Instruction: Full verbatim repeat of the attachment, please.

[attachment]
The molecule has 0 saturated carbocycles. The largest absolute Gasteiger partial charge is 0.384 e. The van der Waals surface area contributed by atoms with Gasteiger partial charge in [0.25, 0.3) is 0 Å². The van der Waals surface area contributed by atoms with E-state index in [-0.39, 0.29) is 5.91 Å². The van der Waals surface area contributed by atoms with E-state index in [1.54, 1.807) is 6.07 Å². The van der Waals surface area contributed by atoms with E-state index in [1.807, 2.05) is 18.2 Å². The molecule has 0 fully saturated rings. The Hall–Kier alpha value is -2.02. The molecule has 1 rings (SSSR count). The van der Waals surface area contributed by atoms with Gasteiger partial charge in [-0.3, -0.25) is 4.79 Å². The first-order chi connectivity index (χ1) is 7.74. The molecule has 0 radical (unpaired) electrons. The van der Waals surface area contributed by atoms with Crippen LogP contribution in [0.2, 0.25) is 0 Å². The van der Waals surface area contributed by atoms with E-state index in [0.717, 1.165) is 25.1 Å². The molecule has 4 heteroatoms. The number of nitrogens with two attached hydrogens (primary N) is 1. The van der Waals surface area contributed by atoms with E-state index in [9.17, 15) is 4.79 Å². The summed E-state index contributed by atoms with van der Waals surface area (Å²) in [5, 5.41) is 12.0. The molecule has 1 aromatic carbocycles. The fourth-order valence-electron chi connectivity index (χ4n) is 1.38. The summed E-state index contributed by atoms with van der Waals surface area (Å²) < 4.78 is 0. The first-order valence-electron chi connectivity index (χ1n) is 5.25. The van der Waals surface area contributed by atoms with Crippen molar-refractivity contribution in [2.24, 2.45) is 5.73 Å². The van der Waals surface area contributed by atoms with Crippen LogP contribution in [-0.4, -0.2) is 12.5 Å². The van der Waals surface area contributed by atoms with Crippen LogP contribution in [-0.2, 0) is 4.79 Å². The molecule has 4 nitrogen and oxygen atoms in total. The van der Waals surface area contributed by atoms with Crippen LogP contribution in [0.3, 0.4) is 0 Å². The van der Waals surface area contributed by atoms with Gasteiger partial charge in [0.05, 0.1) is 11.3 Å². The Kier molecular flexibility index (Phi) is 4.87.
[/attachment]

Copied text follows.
The molecule has 0 saturated carbocycles. The largest absolute Gasteiger partial charge is 0.384 e. The van der Waals surface area contributed by atoms with Gasteiger partial charge in [0.25, 0.3) is 0 Å². The van der Waals surface area contributed by atoms with E-state index in [-0.39, 0.29) is 5.91 Å². The van der Waals surface area contributed by atoms with E-state index in [1.54, 1.807) is 6.07 Å². The van der Waals surface area contributed by atoms with E-state index in [1.807, 2.05) is 18.2 Å². The molecule has 0 fully saturated rings. The Hall–Kier alpha value is -2.02. The molecule has 1 rings (SSSR count). The van der Waals surface area contributed by atoms with Gasteiger partial charge in [-0.3, -0.25) is 4.79 Å². The first-order chi connectivity index (χ1) is 7.74. The molecule has 0 radical (unpaired) electrons. The van der Waals surface area contributed by atoms with Crippen LogP contribution in [0.2, 0.25) is 0 Å². The van der Waals surface area contributed by atoms with E-state index in [0.717, 1.165) is 25.1 Å². The molecule has 4 heteroatoms. The number of nitrogens with two attached hydrogens (primary N) is 1. The van der Waals surface area contributed by atoms with E-state index in [9.17, 15) is 4.79 Å². The summed E-state index contributed by atoms with van der Waals surface area (Å²) in [5, 5.41) is 12.0. The molecule has 1 aromatic carbocycles. The fourth-order valence-electron chi connectivity index (χ4n) is 1.38. The summed E-state index contributed by atoms with van der Waals surface area (Å²) < 4.78 is 0. The first-order valence-electron chi connectivity index (χ1n) is 5.25. The van der Waals surface area contributed by atoms with Crippen molar-refractivity contribution in [2.24, 2.45) is 5.73 Å². The van der Waals surface area contributed by atoms with Crippen LogP contribution in [-0.4, -0.2) is 12.5 Å². The van der Waals surface area contributed by atoms with Crippen LogP contribution in [-0.2, 0) is 4.79 Å². The molecule has 4 nitrogen and oxygen atoms in total. The van der Waals surface area contributed by atoms with Crippen LogP contribution in [0.3, 0.4) is 0 Å². The van der Waals surface area contributed by atoms with Gasteiger partial charge in [0.05, 0.1) is 11.3 Å². The Kier molecular flexibility index (Phi) is 4.87.